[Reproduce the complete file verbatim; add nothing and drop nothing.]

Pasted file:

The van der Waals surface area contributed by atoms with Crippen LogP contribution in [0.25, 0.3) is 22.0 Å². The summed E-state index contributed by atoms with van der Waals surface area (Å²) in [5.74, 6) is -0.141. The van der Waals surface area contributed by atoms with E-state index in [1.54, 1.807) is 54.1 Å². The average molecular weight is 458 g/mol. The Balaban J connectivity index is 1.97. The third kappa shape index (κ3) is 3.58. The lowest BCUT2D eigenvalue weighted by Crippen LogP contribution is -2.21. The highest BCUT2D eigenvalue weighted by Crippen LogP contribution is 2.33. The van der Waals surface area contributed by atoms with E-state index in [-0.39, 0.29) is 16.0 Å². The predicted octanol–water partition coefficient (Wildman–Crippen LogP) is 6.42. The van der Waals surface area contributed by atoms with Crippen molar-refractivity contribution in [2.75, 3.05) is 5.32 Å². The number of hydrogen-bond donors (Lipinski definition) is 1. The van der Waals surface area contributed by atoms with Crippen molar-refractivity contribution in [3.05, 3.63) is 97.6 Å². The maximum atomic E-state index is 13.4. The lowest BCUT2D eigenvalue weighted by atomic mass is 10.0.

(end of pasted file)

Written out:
The van der Waals surface area contributed by atoms with Crippen LogP contribution in [0.25, 0.3) is 22.0 Å². The summed E-state index contributed by atoms with van der Waals surface area (Å²) in [5.74, 6) is -0.141. The van der Waals surface area contributed by atoms with E-state index in [1.54, 1.807) is 54.1 Å². The average molecular weight is 458 g/mol. The Balaban J connectivity index is 1.97. The third kappa shape index (κ3) is 3.58. The lowest BCUT2D eigenvalue weighted by Crippen LogP contribution is -2.21. The highest BCUT2D eigenvalue weighted by Crippen LogP contribution is 2.33. The van der Waals surface area contributed by atoms with E-state index in [-0.39, 0.29) is 16.0 Å². The predicted octanol–water partition coefficient (Wildman–Crippen LogP) is 6.42. The van der Waals surface area contributed by atoms with Crippen molar-refractivity contribution in [2.75, 3.05) is 5.32 Å². The number of hydrogen-bond donors (Lipinski definition) is 1. The van der Waals surface area contributed by atoms with Crippen molar-refractivity contribution in [3.05, 3.63) is 97.6 Å². The maximum atomic E-state index is 13.4. The lowest BCUT2D eigenvalue weighted by atomic mass is 10.0.